Hammurabi's Code

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Code of Hammurabi

Of the several law codes surviving from the ancient Middle East, the most famous after the Torah is the Code of Hammurabi. This copy was made long after Hammurabi’s time, and it is clear that his was a long-lasting contribution to Mesopotamian civilization. It encodes many laws that had probably evolved over a long period of time, but is interesting to the general reader because of what it tells us about the attitudes and daily lives of the ancient Babylonians. In the following selection, most of the long prologue praising Hammurabi’s power and wisdom is omitted.

Laws[edit | edit source]

15: If anyone take a male or female slave of the court, or a male/female slave of a freed man, outside the city gates [to escape; to be free without permission; to be free without any approval; to be free without any verdict], he shall be put to death [he/she shall die; execution].
16: If any one receive into his house a runaway male/female slave of the court [If anyone keeps/holds an illegal slave], or of a freedman [slave of a free-man], and does not bring it out at the public proclamation [Referring to if doesn’t bring out after requests] of the [police] (Governing body that is similar to present-day policemen and policewomen), the master of the house shall be put to death [he/she shall die; execution].
53: If any one be lazy to keep his dam in proper condition [If one does not maintain their dam], and does not so keep it; if then the dam breaks and all the fields be flooded [the dam breaks and the fields (crops) are flooded/drowned down], then shall he in whose dam the break occurred [owner of the dam] be sold for money, and the money shall replace the [grain] which he has caused to be ruined [ruined crops due to the drowning/flooding]
54: If he be not able to replace the [grain] [replace the flooded grains], then he and his possessions shall be divided among the farmers whose he has flooded. [“Corn” possibly refers to the flooded grains].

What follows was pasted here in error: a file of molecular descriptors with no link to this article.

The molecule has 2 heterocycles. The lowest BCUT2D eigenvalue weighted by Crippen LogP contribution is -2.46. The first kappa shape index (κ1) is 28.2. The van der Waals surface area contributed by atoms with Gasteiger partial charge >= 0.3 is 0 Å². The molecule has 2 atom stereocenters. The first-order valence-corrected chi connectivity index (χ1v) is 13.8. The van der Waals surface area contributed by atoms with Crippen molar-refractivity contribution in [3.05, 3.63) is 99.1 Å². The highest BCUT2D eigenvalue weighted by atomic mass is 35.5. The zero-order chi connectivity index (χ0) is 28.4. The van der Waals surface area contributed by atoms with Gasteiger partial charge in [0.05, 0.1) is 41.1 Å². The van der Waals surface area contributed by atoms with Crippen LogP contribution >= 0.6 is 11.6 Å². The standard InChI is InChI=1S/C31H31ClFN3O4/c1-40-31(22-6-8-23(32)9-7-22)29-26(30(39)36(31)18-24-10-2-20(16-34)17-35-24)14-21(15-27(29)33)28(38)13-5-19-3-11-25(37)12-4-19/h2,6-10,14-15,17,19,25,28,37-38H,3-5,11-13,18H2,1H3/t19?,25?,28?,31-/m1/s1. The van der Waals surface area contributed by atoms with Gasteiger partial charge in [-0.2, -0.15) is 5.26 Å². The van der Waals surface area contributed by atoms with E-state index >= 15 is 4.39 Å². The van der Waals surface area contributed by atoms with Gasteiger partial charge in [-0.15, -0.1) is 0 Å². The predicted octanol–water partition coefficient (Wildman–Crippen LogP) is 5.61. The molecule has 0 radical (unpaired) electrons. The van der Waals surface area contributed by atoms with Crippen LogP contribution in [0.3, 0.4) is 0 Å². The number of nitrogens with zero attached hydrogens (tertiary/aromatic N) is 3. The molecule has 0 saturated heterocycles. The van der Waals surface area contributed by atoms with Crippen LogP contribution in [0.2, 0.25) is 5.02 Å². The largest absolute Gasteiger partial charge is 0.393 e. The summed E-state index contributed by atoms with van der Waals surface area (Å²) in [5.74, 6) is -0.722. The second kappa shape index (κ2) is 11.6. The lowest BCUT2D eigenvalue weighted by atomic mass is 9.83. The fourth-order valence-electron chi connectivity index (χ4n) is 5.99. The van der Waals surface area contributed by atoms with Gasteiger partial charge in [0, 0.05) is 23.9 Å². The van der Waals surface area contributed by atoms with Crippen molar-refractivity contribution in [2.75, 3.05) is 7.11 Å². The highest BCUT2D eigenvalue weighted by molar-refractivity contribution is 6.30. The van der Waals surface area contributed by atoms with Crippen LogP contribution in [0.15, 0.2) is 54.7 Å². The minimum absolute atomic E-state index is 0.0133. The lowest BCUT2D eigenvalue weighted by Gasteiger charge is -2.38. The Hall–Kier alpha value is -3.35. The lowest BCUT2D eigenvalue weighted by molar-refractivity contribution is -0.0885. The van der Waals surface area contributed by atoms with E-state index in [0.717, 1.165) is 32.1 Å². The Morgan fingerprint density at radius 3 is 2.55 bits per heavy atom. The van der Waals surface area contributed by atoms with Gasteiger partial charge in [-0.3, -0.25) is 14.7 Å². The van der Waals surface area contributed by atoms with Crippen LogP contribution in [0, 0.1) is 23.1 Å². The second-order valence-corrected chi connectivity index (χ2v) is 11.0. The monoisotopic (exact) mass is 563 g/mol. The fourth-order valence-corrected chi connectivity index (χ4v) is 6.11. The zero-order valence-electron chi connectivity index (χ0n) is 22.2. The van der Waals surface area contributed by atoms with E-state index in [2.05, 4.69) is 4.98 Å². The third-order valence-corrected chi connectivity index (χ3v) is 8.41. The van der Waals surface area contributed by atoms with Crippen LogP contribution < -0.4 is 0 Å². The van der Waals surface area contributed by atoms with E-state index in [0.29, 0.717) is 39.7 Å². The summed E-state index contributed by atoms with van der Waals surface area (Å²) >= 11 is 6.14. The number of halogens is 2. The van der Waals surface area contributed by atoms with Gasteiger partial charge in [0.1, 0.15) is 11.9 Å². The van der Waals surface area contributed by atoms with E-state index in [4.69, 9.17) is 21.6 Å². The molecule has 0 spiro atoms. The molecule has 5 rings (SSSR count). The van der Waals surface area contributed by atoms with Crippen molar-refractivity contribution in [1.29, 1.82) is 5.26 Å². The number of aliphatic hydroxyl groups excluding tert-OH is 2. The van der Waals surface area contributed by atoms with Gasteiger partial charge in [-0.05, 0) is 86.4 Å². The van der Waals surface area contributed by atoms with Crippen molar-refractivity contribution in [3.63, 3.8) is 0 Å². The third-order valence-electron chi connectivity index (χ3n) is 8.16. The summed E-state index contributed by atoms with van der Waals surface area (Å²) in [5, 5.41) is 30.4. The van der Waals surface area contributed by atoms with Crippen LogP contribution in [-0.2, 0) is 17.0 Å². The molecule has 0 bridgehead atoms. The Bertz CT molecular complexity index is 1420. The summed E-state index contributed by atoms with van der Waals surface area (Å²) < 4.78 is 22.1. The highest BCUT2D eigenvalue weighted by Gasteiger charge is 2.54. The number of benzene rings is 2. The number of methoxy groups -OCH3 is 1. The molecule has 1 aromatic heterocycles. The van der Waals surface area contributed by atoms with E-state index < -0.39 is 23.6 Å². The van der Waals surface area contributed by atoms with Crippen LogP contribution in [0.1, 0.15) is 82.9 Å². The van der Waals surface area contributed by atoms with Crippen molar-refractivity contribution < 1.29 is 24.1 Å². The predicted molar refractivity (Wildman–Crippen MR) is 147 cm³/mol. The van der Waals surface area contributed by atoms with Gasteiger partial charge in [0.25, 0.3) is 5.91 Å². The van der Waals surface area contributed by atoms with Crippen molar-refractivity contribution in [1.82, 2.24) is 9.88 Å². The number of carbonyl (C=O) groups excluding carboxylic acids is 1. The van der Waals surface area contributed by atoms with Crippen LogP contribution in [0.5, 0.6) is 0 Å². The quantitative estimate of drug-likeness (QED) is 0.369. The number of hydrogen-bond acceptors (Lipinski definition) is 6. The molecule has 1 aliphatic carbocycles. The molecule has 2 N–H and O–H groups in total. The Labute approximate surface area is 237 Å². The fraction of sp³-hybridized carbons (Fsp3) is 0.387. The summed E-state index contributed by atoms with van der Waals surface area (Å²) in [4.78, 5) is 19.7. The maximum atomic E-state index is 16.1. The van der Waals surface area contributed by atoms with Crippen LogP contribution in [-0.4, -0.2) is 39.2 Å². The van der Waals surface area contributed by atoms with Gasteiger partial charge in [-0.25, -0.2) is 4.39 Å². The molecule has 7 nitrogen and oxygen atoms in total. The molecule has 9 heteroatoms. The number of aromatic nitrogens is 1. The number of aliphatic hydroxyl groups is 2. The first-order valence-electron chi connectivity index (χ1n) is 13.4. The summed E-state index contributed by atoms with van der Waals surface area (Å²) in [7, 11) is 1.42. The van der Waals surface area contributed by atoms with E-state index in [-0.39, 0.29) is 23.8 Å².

108: If a female [who sells wine; wine-seller] does not accept [grain] according to gross weight in payment of drink [salary in accordance to how much the wine is being sold/has been sold for], but takes money, and the price of the drink is less than that of the corn [“corn” might refer to salary/money, or might pertain to the actual food], she shall be convicted and thrown into the water [drowned].
109: If conspirators meet in the house of a female [who sells wine; wine-seller], and these conspirators are not captured and delivered to the court [of justice/prosecution], the female wine-seller shall be put to death [execution, or the like...].
110: If a sister of a nun open[s] a tavern to drink, then shall this woman [then this woman] be burned to death [lit on fire].
138: If a man wishes to separate from his wife [divorce] who has borne him no children, he shall give her the amount of her purchase money and the dowry which she brought from her father's house, and let her go.
141: If a man's wife, who lives in his house, wishes to leave it, plunges into debt [to go into business], tries to ruin her house, neglects her husband, and is judicially convicted: if her husband offer her release, she may go her way, and he gives her nothing as a gift of release. If her husband does not wish to release her, and if he take another wife, she shall remain as servant in her husband's house.
142: If a woman quarrel with her husband, and say: "You are not congenial to me", the reasons for her prejudice must be presented. If she is guiltless, and there is no fault on her part, but he leaves and neglects her, then no guilt attaches to this woman, she shall take her dowry and go back to her father's house.
143: If she is not innocent, but leaves her husband, and ruins her house, neglecting her husband, this woman shall be cast[ed] into the water [drowned].
198: If he put out the eye of a [commoner], or break the bone of a [commoner], he shall pay one [silver] mina.

Extra links[edit | edit source]

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